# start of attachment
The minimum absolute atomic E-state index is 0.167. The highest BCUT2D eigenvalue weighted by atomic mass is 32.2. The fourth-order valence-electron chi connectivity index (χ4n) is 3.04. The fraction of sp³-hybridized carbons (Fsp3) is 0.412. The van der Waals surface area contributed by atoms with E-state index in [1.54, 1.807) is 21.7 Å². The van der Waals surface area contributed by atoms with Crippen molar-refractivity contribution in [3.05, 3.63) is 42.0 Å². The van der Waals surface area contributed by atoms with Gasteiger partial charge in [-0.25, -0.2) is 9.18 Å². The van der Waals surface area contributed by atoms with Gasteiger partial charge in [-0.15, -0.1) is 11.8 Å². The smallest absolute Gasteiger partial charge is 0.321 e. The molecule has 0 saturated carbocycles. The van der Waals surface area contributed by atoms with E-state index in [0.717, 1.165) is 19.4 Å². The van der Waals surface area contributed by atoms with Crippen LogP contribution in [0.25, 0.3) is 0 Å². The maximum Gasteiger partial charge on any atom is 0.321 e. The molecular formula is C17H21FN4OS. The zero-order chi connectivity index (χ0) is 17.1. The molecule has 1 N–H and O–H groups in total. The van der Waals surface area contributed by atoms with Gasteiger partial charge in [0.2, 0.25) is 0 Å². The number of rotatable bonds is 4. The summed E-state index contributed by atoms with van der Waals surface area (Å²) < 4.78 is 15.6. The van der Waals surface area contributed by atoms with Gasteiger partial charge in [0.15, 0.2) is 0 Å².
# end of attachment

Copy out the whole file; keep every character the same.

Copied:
The minimum absolute atomic E-state index is 0.167. The highest BCUT2D eigenvalue weighted by atomic mass is 32.2. The fourth-order valence-electron chi connectivity index (χ4n) is 3.04. The fraction of sp³-hybridized carbons (Fsp3) is 0.412. The van der Waals surface area contributed by atoms with E-state index in [1.54, 1.807) is 21.7 Å². The van der Waals surface area contributed by atoms with Crippen molar-refractivity contribution in [3.05, 3.63) is 42.0 Å². The van der Waals surface area contributed by atoms with Gasteiger partial charge in [-0.25, -0.2) is 9.18 Å². The van der Waals surface area contributed by atoms with Gasteiger partial charge in [-0.15, -0.1) is 11.8 Å². The smallest absolute Gasteiger partial charge is 0.321 e. The molecule has 0 saturated carbocycles. The van der Waals surface area contributed by atoms with E-state index in [0.717, 1.165) is 19.4 Å². The van der Waals surface area contributed by atoms with Crippen LogP contribution in [0.25, 0.3) is 0 Å². The maximum Gasteiger partial charge on any atom is 0.321 e. The molecular formula is C17H21FN4OS. The zero-order chi connectivity index (χ0) is 17.1. The molecule has 1 N–H and O–H groups in total. The van der Waals surface area contributed by atoms with Gasteiger partial charge in [0.2, 0.25) is 0 Å². The number of rotatable bonds is 4. The summed E-state index contributed by atoms with van der Waals surface area (Å²) < 4.78 is 15.6. The van der Waals surface area contributed by atoms with Gasteiger partial charge in [0.15, 0.2) is 0 Å².